About nine years ago I had a similar predicament -- whether to do a more theoretical course in my main source language or a more practical course. I solved it by doing both - an MA in Translation Studies at UCL, followed by an M Sc in Technical Translation Course at Imperial College. Since then I have also become quite familiar with the Westminster course, and have in the past given talks there.

If your prime motive for doing such a course is vocational, then there is no dispute. That is what Westminster offers, and there are plenty of Westminster graduates who have successfully launched translation careers.

But there are also people who prefer a course with your academic, theoretical and literary bent. The key word there is "Studies", which tells you that it is not a vocational course (although there are some vocational elements). Such a course is also better suited to aspiring literary translators. I certainly enjoyed my time at UCL, and there are UCL MAs who have successfully gone on to a career in literary translation.

I like to explain the difference between these courses like this: my first translation at UCL was a Swedish poem. At Imperial it was a user guide for a food mixer.

On your question about languages, my view (which many people disagree with) is that it is best to concentrate on your single best language. Your work will be quicker, better and more enjoyable. You will spend less on dictionaries, and more time on developing your own glossaries. You will be able to devote more time and effort to keeping abreast of developments in your source country. Your customers will be impressed that you specialise in their language. In short, better to be a master of one language than a jack of many.


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Samuel Murray  Identity Verified
Netherlands
Local time: 06:28
Member (2006)
English to Afrikaans
+ ...
@Williamson Jul 24, 2010

Williamson wrote:
An opinion from somebody, who had a practical training (a lot of translations in the legal, medical, technical field as well as literary translations from and to the native language), aren't two languages standard in any translation course?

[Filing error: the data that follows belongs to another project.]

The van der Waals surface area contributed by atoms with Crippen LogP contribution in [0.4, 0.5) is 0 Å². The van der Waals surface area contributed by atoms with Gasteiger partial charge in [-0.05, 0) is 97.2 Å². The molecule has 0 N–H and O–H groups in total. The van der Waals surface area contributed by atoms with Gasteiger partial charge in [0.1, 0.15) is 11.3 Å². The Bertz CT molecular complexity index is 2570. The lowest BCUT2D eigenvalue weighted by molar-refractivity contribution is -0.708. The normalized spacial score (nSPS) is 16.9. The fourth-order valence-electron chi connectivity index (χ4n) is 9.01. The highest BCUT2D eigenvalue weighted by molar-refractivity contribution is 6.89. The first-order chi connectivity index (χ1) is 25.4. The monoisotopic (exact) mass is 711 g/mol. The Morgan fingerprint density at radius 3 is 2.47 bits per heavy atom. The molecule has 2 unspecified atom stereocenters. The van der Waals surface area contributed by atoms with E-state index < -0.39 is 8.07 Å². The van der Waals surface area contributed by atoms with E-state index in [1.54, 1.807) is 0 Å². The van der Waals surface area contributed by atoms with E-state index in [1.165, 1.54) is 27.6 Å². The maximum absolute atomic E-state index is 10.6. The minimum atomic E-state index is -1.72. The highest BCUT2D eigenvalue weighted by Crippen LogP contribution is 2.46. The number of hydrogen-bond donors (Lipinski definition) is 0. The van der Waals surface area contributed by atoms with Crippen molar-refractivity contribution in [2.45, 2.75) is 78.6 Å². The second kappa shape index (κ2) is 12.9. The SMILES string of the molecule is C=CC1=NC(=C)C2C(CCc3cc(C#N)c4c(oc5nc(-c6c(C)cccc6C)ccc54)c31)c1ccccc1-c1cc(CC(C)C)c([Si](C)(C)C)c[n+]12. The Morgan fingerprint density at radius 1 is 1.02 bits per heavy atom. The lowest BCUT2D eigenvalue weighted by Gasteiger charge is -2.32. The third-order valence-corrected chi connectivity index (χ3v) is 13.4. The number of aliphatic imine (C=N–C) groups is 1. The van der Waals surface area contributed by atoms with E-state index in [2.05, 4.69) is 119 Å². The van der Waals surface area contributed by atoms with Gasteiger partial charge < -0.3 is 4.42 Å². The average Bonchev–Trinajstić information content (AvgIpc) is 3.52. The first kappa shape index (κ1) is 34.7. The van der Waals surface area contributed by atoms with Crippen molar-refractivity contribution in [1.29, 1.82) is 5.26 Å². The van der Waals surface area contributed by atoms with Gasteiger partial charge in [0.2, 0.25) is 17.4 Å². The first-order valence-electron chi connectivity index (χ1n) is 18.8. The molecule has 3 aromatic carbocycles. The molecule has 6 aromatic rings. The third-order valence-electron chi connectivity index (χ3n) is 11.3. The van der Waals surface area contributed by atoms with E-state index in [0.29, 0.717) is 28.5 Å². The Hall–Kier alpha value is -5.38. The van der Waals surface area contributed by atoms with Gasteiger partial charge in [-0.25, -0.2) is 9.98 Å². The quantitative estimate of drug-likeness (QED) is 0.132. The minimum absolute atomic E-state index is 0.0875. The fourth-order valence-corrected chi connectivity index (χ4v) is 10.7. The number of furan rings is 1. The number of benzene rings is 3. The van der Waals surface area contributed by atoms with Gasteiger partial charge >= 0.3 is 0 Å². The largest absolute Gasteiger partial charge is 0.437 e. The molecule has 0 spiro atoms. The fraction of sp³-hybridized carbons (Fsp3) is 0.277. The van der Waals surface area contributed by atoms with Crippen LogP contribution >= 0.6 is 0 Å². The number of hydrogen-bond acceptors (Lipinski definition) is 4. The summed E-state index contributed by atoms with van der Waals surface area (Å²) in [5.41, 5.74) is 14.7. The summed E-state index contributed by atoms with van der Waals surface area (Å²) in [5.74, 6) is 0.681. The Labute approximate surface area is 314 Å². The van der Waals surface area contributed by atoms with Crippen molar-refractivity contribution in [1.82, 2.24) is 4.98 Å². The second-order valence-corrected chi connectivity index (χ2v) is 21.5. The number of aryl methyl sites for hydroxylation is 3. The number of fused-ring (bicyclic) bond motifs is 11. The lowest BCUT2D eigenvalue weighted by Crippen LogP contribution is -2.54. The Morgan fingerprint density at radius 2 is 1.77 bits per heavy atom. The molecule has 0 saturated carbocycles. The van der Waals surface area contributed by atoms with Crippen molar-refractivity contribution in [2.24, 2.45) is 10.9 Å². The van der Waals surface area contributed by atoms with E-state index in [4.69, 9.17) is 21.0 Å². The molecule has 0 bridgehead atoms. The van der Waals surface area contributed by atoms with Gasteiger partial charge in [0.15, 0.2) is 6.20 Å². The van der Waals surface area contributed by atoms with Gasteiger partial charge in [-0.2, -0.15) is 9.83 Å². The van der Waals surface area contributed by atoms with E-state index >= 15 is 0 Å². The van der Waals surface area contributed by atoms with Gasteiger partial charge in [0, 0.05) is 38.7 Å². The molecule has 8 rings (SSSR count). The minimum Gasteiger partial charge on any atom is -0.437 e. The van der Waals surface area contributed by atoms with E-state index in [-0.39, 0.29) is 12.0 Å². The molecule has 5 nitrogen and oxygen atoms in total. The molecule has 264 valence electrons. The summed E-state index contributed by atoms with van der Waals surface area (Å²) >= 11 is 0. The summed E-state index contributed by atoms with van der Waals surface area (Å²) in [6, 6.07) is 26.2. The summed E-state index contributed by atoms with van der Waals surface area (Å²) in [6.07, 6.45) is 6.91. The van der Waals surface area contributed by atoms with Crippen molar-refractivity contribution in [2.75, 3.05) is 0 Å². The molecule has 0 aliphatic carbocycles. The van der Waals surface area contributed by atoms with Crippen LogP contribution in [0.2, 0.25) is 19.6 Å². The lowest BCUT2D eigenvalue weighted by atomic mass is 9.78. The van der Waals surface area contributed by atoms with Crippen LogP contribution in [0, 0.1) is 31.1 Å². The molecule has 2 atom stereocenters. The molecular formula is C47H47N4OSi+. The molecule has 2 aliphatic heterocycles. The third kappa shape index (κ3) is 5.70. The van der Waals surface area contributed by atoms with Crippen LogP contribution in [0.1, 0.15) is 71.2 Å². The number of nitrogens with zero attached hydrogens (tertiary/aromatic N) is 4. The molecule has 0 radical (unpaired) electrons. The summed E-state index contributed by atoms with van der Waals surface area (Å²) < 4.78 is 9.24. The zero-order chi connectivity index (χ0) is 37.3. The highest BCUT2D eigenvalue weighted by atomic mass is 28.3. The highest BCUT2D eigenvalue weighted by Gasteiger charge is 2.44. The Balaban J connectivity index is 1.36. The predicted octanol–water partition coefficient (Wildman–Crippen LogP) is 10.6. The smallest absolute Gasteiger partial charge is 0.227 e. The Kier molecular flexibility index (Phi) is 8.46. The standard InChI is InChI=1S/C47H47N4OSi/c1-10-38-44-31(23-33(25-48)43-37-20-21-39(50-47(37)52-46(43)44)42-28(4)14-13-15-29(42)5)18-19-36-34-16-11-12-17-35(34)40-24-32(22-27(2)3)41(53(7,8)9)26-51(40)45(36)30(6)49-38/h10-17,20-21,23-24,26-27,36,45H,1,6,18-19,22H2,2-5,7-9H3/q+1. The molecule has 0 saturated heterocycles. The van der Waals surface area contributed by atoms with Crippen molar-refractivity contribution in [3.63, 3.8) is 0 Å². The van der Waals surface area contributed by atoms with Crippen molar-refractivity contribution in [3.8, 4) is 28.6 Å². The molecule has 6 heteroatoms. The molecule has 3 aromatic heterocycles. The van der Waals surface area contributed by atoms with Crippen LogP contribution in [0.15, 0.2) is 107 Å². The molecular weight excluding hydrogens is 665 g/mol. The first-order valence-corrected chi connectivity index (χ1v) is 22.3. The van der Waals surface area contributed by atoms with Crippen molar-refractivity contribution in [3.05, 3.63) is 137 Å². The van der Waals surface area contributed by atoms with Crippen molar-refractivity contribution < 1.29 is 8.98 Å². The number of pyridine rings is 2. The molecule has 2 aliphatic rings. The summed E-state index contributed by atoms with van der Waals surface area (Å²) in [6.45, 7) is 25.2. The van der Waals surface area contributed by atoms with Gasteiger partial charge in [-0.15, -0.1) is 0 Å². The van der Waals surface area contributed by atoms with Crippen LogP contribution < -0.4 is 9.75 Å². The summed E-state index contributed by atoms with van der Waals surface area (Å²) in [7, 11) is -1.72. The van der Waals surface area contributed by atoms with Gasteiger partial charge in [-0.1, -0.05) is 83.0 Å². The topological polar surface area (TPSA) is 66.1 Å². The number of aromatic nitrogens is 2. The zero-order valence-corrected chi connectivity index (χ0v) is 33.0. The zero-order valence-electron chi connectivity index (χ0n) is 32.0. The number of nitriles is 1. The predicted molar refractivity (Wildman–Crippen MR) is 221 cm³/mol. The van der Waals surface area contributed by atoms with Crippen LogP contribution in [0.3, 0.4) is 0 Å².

Well, the 3-year full-time course that I did prepared me for a career in English-Afrikaans translation, but we didn't do any additional training in those languages -- it was assumed that you know the language, and that you would take steps to improve it yourself. We did, however, have two years of classes in two extra languages -- Xhosa (a local language) and German (a non-local language), at a level that would make it possible for you to speak and understand tourist-level conversations in those languages, and to read newspapers and write simple letters as well.


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Tatty  Identity Verified
Local time: 06:28
Spanish to English
+ ...
My advice Jul 24, 2010

I would definately do a double language combination and I would go for a practical course. Translating theories aren't important, you are looking to produce the best result possible however you do it.

Though personally I don't really see the value of translating a user guide for a food mixer, I don't think that you would learn much from that. After all, you can look that up on the Internet. However, I can see the use of translating a poem as you would have to come up with nice clean sentence (which the Internet could help you with) and incorporate images etc. You would gain a lot more perspective on your languages with activities of this type.

Good luck to you,


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Ciara Nugent
Italian to English
+ ...
TOPIC STARTER
Thanks Jul 24, 2010

Thanks for all the replies, it has been useful to get feedback from people who are actually working as translators. Still a bit of pondering ahead it appears, but thank you all for your help.

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Romeo Mlinar  Identity Verified
Portugal
Local time: 05:28
Member (2009)
English to Serbian
+ ...
Artisan Jul 25, 2010

To be a translator means to be an artisan. The practical skills count big time, but "meta knowledge" of translating will eventually boost your competitiveness, IMHO.